“Leaders must work on journeys, not just destinations.” Dean Crisp
“Get comfortable with being uncomfortable.” Dean Crisp
Keeping Your Remote Workers Engaged
November 24 2020
By Dean Crisp
In our podcast this week, we took a question and answer approach to answer the many questions I receive and that our staff hears from across this great country. While the questions were wide-reaching and I encourage you to listen and share it with others, there was a topic that stood out – how to make sure your remote, non-essential workers who most have been sent home during the pandemic, feel engaged. The tips I offered were 3. Let’s take a look at each.
- It will take effort on your part as the leader to keep communication open. Be sure you are spending the time necessary to make them feel engaged. To check on them as to what unique challenges they are facing as they work remotely. Do they have school-age children who are learning virtually? Are spouses working from home? Do they have the information and access to the information they need to perform their duties?
- Maintain trust – often, our support staff is already viewed as “lesser than” the patrol officer on the beat. Being told they are non-essential can heighten this “fear” factor if you will. Making sure you are maintaining the trust and building on that trust is critical. Communication is a must. During normal work situations, many employees gain knowledge through the “informal” network where they hear about work-related information at the water cooler or at the coffee pot. Make sure you give them the “formal” information they require to do their jobs effectively. It will make them feel connected and allow you to feel that the correct information is communicated to them.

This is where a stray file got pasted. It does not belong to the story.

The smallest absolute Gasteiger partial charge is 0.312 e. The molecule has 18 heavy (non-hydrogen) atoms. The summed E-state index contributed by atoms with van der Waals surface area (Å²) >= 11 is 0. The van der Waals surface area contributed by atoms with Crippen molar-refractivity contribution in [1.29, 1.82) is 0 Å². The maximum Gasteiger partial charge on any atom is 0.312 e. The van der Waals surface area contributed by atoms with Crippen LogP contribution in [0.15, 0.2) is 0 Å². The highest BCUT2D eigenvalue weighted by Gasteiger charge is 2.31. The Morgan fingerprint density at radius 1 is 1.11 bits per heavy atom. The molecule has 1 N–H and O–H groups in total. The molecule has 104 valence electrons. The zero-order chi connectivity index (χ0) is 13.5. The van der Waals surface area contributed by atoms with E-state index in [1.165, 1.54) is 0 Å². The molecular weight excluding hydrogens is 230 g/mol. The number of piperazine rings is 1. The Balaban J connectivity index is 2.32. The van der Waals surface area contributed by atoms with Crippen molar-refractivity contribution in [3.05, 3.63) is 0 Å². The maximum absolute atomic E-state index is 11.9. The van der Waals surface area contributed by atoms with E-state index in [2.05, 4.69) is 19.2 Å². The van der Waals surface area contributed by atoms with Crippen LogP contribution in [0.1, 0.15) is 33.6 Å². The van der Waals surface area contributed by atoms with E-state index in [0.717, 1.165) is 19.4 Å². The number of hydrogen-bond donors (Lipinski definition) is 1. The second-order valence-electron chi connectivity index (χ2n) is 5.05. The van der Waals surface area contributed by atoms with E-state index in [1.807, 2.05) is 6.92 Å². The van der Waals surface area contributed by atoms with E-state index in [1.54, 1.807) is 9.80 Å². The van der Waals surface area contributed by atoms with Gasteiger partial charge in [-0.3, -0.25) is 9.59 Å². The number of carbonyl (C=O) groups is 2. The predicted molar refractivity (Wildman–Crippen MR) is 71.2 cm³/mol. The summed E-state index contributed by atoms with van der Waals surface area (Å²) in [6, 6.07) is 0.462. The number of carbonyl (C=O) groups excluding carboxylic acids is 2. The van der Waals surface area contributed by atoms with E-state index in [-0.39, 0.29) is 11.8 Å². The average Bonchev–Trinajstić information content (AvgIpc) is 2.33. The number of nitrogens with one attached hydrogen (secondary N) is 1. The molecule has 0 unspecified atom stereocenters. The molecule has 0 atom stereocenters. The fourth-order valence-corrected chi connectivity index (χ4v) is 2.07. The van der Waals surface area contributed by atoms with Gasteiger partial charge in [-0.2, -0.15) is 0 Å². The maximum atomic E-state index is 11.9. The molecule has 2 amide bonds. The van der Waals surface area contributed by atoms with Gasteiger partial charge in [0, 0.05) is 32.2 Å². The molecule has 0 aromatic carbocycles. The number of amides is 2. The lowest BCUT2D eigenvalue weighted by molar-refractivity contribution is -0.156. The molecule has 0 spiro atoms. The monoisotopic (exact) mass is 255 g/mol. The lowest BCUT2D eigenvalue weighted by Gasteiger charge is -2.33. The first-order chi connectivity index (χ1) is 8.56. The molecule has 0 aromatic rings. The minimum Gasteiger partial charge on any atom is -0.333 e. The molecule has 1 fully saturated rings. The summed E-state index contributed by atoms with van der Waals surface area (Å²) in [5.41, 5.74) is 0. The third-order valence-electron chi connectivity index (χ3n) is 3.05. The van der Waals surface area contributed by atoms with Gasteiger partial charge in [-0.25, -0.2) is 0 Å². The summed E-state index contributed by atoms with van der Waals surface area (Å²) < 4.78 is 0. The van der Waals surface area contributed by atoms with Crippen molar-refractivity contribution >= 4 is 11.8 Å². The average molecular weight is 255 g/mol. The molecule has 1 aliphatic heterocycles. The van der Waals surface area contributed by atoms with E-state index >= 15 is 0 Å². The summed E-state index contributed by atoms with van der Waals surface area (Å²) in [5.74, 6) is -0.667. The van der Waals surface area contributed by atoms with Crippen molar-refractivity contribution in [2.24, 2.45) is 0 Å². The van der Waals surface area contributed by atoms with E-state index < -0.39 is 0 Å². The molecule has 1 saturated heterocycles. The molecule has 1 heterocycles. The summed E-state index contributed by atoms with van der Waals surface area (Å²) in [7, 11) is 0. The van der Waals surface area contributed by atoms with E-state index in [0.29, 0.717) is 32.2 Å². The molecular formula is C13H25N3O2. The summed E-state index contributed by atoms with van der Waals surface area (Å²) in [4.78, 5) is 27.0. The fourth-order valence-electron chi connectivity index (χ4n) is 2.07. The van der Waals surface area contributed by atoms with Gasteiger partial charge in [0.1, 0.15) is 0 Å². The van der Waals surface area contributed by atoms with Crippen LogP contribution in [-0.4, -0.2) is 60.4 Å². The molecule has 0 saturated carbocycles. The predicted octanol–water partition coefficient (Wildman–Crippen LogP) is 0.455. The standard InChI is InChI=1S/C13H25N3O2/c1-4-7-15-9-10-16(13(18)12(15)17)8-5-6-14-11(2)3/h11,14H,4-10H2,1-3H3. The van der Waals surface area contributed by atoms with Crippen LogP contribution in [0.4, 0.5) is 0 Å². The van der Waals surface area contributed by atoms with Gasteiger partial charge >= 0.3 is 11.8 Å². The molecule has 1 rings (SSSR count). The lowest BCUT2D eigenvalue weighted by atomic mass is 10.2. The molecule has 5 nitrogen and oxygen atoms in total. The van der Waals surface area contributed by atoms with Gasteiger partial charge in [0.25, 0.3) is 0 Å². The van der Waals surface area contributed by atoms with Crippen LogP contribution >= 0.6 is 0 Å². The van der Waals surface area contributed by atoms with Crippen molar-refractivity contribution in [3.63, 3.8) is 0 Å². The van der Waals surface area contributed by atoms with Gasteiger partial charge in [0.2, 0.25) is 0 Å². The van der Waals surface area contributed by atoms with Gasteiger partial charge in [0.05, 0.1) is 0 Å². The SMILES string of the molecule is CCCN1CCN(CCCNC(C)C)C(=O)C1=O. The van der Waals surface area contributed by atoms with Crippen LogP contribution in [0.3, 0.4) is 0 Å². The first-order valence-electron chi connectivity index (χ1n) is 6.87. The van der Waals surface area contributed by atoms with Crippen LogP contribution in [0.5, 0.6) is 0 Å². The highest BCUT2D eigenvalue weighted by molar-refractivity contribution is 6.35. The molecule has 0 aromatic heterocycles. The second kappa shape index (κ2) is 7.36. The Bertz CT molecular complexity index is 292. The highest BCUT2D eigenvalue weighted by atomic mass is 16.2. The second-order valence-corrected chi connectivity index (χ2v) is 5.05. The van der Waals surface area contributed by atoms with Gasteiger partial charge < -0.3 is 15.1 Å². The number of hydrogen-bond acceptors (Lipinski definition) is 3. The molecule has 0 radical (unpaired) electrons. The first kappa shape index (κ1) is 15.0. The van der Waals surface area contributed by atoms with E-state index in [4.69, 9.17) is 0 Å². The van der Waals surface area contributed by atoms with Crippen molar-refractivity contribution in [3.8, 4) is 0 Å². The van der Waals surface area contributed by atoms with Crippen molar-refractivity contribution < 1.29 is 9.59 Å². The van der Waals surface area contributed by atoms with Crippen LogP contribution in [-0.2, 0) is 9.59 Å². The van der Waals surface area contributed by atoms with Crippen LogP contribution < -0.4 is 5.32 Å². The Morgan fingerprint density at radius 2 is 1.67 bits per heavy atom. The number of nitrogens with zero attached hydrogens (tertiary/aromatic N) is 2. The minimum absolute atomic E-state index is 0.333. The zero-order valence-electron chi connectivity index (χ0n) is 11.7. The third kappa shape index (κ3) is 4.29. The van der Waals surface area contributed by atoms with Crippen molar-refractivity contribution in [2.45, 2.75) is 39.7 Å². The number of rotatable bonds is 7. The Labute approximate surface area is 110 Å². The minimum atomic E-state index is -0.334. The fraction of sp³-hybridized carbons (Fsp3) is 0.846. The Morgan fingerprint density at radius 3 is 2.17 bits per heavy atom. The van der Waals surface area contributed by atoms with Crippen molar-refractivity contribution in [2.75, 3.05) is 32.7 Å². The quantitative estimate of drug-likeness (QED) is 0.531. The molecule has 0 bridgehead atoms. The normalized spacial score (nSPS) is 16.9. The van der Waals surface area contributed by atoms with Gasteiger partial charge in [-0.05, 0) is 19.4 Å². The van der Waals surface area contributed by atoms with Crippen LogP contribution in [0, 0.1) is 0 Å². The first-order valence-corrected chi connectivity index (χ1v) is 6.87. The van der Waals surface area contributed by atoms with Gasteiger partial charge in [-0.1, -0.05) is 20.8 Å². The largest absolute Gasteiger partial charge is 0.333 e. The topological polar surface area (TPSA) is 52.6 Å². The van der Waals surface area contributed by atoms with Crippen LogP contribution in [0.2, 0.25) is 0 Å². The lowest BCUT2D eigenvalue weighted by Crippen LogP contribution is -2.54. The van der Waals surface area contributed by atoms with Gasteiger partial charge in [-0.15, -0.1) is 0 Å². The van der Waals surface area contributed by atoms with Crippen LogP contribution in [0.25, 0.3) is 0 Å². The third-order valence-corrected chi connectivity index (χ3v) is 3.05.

- Clarify expectations. Make sure they understand what is expected of them daily while in this remote situation. No longer will you as a supervisor be able to walk by their desk and “chat” or “view” what they are or are not doing. Setting clear expectations of what is expected daily, weekly, monthly will help with this. As a supervisor, you have to get comfortable with the fact that you can’t see them for a full workday. You have to have confidence that the work they are producing is what is required. The best way to do this is by clarifying your expectations of them, but also clarifying their expectations of you.
This tips will help beyond the Covid-19 pandemic as many employers will want to keep the remote worker arrangement. Getting comfortable with being uncomfortable by doing these three things now and you will find your role as a leader becomes much better, faster.